The Age of Shakespeare, by Frank Kermode (Modern Library
Chronicles, 2004). It’s no news that some of the criticism
written by professors of English is unreadable by the general public.
(News-worthier is the fact that many professors of English can’t
read it either.) Publishers are filling the gap by creating series
of brief, accessibly well-written books aimed at the nonprofessional
audience. Readers looking for a single volume to brush up their
Shakespeare won’t do better than this book, barely 200 small
pages. For more than 50 years Kermode has been among the critics
most respected by scholars and general readers alike. His new book
makes no grand claims, and deserves none. It’s better on the
historical background than on the plays themselves, though it’s
good on those as well. It covers much fascinating territory with
a pro’s fine-tuned skill.
The Amateur Marriage, by Anne Tyler (Knopf, 2004). You
keep waiting for the characters in this book to become adorable,
but their author won’t allow it: She keeps them exactly as
prickly, annoying, and odd as she knows they really are. Michael,
the uptight son of a Polish grocer, and Pauline, the impetuous girl
with a will of iron, meet just as cutely as Hollywood could want,
and seem destined to grow into a version of Beatrice and Benedick
[Much Ado About Nothing], or at least Hepburn and Tracy. But Tyler
invokes the convention only to tear it open and reveal the unhappiness
it hides. The pain in this bad marriage never dulls. Divorce would
be a blessing but it comes too late, when the personalities of Michael
and Pauline have hardened. Tyler works on a longer scale here (three
generations) than she usually does, but as in all her best work
she makes us care, unexpectedly, more than we thought we could,
for her desperately plucky characters.
CARYL EMERSON, A. Watson Armour III University
Professor of Slavic Languages and Literatures:
Armageddon Averted: The Soviet Collapse 1970-2000, by
Stephen Kotkin (Oxford, 2001). Kotkin argues that the very fact
that a catastrophic end was averted is something of a miracle, given
this heavily armed state with its inept leadership and blustering
ideology. He describes the Soviet collapse as a national state progressively
“dissolved by its own ideals and elite.” The lingering,
mesmerizing effect of those moribund ideals amid growing economic
crisis had prompted Gorbachev to fatal reform and then, at the end,
to fatal delay. By the turn of the decade, his feeble and inebriated
enemies had nothing to offer but unfeasible backward-looking restoration
– or betrayal.
SOLOVKI: The Story of Russia Told Through its Most Remarkable
Islands, by Roy R. Robson (Yale, 2004). An account of some
tiny islands near the Arctic Ocean that have served Russia as monastery,
military fortress, and prison camp – the three invariants
of Russian architectural history, and perhaps of Russian history.
ROBERT GEORGE, McCormick Professor of Jurisprudence:
The Vicar of Christ, by Walter Murphy (Macmillan, 1979).
Pope John Paul II, at 84, and ailing, is now the third-longest-serving
pope in history. It is natural that people are beginning to speculate
about who will be the next vicar of Christ. What a good time to
return to this best-selling novel by Princeton’s McCormick
Professor of Jurisprudence emeritus. In the Vicar, an American marine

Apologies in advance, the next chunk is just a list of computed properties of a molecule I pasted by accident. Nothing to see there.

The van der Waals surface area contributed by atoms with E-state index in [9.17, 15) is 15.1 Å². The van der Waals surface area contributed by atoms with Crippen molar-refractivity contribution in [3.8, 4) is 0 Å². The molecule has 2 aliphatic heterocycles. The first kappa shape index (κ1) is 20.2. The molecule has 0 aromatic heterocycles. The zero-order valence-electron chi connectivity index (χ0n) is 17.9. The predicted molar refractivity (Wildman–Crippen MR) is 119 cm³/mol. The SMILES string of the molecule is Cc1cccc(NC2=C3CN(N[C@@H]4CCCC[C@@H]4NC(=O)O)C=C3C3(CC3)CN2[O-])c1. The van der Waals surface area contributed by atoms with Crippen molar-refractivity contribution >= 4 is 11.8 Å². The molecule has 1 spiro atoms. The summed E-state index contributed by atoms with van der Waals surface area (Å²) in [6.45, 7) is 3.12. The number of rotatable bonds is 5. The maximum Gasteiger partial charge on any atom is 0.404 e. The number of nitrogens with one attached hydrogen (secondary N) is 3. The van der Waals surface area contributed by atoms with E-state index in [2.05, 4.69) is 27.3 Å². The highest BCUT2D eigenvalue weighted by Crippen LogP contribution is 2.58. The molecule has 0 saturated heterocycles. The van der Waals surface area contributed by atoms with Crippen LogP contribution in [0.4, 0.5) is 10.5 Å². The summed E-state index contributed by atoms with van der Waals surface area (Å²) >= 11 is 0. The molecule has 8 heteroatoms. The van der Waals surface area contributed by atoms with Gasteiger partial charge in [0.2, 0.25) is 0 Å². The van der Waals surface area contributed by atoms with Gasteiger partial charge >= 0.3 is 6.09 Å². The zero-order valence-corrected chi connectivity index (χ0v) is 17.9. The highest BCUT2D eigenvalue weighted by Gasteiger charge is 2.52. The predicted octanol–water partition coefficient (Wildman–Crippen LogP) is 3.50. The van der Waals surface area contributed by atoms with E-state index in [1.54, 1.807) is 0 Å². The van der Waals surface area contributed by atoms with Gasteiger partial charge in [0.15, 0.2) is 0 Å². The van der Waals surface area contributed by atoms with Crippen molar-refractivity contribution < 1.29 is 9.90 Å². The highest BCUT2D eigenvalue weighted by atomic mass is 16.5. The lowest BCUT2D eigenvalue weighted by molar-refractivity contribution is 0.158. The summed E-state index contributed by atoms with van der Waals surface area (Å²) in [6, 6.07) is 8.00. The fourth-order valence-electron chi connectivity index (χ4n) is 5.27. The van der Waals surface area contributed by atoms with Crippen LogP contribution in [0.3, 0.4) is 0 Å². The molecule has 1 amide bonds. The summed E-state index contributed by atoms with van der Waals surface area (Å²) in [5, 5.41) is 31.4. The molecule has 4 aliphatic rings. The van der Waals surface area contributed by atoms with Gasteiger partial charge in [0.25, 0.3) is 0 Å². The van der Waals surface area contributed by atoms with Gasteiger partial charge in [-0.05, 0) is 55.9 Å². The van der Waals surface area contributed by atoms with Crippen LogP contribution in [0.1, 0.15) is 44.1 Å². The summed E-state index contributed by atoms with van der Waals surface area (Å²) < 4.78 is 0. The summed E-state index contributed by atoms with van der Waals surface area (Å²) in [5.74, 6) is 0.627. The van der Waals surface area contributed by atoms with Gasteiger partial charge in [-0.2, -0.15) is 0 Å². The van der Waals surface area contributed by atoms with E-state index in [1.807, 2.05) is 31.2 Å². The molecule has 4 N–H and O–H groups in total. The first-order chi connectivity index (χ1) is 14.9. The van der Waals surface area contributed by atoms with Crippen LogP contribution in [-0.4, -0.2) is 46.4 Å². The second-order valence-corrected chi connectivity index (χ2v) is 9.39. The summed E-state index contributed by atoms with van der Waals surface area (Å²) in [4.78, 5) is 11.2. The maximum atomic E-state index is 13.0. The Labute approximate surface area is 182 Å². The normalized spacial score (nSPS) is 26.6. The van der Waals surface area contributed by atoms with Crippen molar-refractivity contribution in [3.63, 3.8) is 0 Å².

becomes chief justice of the Supreme Court of the United States,
before giving up public affairs for the life of a monk. Sure enough,
the poor fellow ends up becoming pope and bearing the weight of
the church and world on his shoulders. Implausible? Sure. But it’s
also deeply engaging and illuminating of profound questions of religion
PETER SINGER, Ira W. Decamp Professor
of Bioethics in the University Center for Human Values:
Descartes’ Baby: How the Science of Child Development
Explains What Makes Us Human, by Paul Bloom (Basic Books, 2004).
The subtitle says it all – except that this book does the
explaining better than many other recent efforts. I found the discussion
of the development of morality particularly good.
His Brother’s Keeper: A Story from the Edge of Medicine,
by Jonathan Weiner (Ecco, 2004). How far can we push experimental
medical techniques? Pulitzer Prize-winning author Jonathan Weiner
tells a fascinating tale of what one man tried to do for his brother.
Middlemarch, by George Eliot (Penguin USA paperback,
2003). If you’ve never read this, it’s a must. For richness
of character and acute moral insight, it leaves most novels published
today far behind.
VALERIE SMITH, Woodrow Wilson Professor
of Literature and director of the Program in African-American Studies:
Soldier: A Poet’s Childhood, by June Jordan (Basic
Civitas, 2000). In this finely wrought autobiography, June Jordan,
the daughter of Caribbean immigrants, describes her childhood and
early adolescence in Harlem and Brooklyn from the late 1930s until
the early 1950s. Best known as a distinguished poet and essayist,
Jordan here renders the perspective of a remarkably observant, sensitive,
and inquisitive child in language that is lyrical and deeply evocative.
With her extraordinary gift for narrative, Jordan draws her readers
into her passionate, often terrifying relationships with her parents.
Through her ability to render even the most painful experiences
in exquisitely compressed language, she captures her own emerging
DAVID SPERGEL ’82, professor of
Against All Enemies: Inside America’s War on Terror,
by Richard A. Clarke (Free Press, 2004). Though my initial foray
into this book was motivated by the media frenzy, I found it to
be a fascinating description of the inner workings of our government
through four administrations, and an insightful discussion of the
war on terror.